Hyde caps 101-win season as AL Manager of the Year

November 15th, 2023

BALTIMORE -- Brandon Hyde etched his name in the Orioles’ history books with a 101-win 2023 campaign. It led to national recognition for the 50-year-old manager on Tuesday night, as he became a member of an illustrious club that previously featured only three Baltimore managers.

Hyde was named the winner of the 2023 American League Manager of the Year Award, becoming the fourth Orioles skipper to receive the honor after Frank Robinson (1989), Davey Johnson (‘97) and Buck Showalter (2014). Hyde received 27 of the 30 first-place votes cast by members of the Baseball Writers’ Association of America and finished with 144 points.

As expected, Hyde was quick to credit those around him in Baltimore’s organization -- his coaching staff, general manager Mike Elias and, of course, his players.

“It means that our team had a really good year, honestly,” Hyde said. “I’m just proud of what we’ve accomplished up until this point. And this is definitely not an individual award; I don’t look at it as that at all. I look at it as a team award, an entire coaching staff award, really an organizational award of what we’ve done here. ...

“I thought we had a really special season, and to win 101 games in the big leagues is so hard to do.”

In fact, no other AL manager guided his team to 100 or more wins in the regular season. Not even Texas’ Bruce Bochy or Tampa Bay’s Kevin Cash, the other two finalists for the honor. Both were previous MOY winners -- Bochy with the Padres in 1996, and Cash with the Rays in both 2020 and ‘21.

Bochy was the runner-up with 61 points and three first-place votes, while Cash placed third with 52 points. Balloting took place at the conclusion of the regular season -- before Bochy’s Rangers swept Hyde’s Orioles in the AL Division Series and went on to win the first World Series championship in Texas’ franchise history.

“Those two guys that were up there as finalists, I have so much respect for,” said Hyde, a first-time winner. “I’m just proud to be in that conversation, honestly. I’m proud to be on the same panel as guys that have done a lot of really cool things in this job.”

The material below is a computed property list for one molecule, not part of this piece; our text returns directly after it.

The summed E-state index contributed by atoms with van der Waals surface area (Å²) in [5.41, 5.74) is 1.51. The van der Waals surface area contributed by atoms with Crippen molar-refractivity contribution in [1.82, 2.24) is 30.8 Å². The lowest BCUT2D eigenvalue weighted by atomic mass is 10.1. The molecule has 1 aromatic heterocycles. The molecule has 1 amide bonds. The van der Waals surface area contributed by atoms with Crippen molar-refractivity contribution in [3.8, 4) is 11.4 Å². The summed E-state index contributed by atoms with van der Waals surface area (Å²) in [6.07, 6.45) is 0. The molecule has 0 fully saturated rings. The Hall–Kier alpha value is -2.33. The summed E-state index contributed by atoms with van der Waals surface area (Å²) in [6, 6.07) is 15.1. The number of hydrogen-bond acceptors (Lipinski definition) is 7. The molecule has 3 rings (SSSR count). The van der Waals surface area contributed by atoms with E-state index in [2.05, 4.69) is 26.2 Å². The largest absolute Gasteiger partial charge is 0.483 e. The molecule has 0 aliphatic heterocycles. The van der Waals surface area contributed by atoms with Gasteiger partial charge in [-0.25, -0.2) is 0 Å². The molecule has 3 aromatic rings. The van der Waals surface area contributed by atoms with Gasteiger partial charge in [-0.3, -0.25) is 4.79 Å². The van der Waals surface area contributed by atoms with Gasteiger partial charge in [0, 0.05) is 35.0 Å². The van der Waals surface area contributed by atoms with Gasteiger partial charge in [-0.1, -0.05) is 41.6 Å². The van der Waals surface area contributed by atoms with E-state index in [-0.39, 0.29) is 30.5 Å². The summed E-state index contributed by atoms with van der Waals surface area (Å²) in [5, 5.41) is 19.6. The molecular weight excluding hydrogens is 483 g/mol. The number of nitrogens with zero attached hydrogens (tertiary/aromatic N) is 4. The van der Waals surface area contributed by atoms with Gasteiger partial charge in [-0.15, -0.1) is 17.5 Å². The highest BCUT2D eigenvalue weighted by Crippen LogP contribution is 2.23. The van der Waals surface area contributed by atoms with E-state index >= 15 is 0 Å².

Hyde’s 27 first-place votes were the most received in AL Manager of the Year voting since 2008, when then-Tampa Bay skipper Joe Maddon also nabbed 27. Maddon joined Tuesday’s MLB Network broadcast to announce the victory for Hyde, a former Cubs assistant who worked under Maddon from 2015-18.

The past two years have been a stark turnaround for Baltimore, which was amid a rebuild when it hired Hyde as manager in December 2018. Over his first three seasons at the helm from 2019-21, the O’s went 131-253 and lost 108 or more games twice -- the lone exception being their 25-35 pandemic-shortened ‘20 campaign.

In 2022, the Orioles showed improvement by going 83-79, and Hyde finished second in AL Manager of the Year voting to the Guardians’ Terry Francona. In ‘23, Baltimore took another big step forward, emerging as a legitimate contender in the AL.

One of only three teams in MLB to win 100-plus games this year, the Orioles went 101-61 and won their first AL East title since 2014. They seized the No. 1 seed in the AL and appeared in the postseason for the first time since ‘16.

It was the fifth-best regular season in Baltimore history, as the team won 100 or more games for the first time since 1980 (100-62) and 101 games for the first time since ‘79 (102-57). Hyde became only the second manager to lead the O’s to a 100-win season, joining Hall of Famer Earl Weaver, who accomplished the feat five times.

The Orioles had an MLB-high-tying 48 comeback victories and never lost more than four consecutive games this season. They also haven’t been swept in any of their past 91 multigame regular-season series, a streak that ranks third in AL/NL history and dates back to May 2022.

Baltimore is the only team in AL/NL history to go from losing 110-plus games (52-110 in 2021) to winning 100-plus games in a three-season span.

“During those years, I had confidence that we were going to turn this thing around, but you struggle to see when. You struggle to see the light at the end of the tunnel, honestly,” Hyde said. “To come as far as we have -- when you look at the roster in ‘19 and ‘20, it’s a lot of different players. It’s been a lot of homegrown guys and a lot of guys that we’ve developed at the big league level, and so you feel good about that.”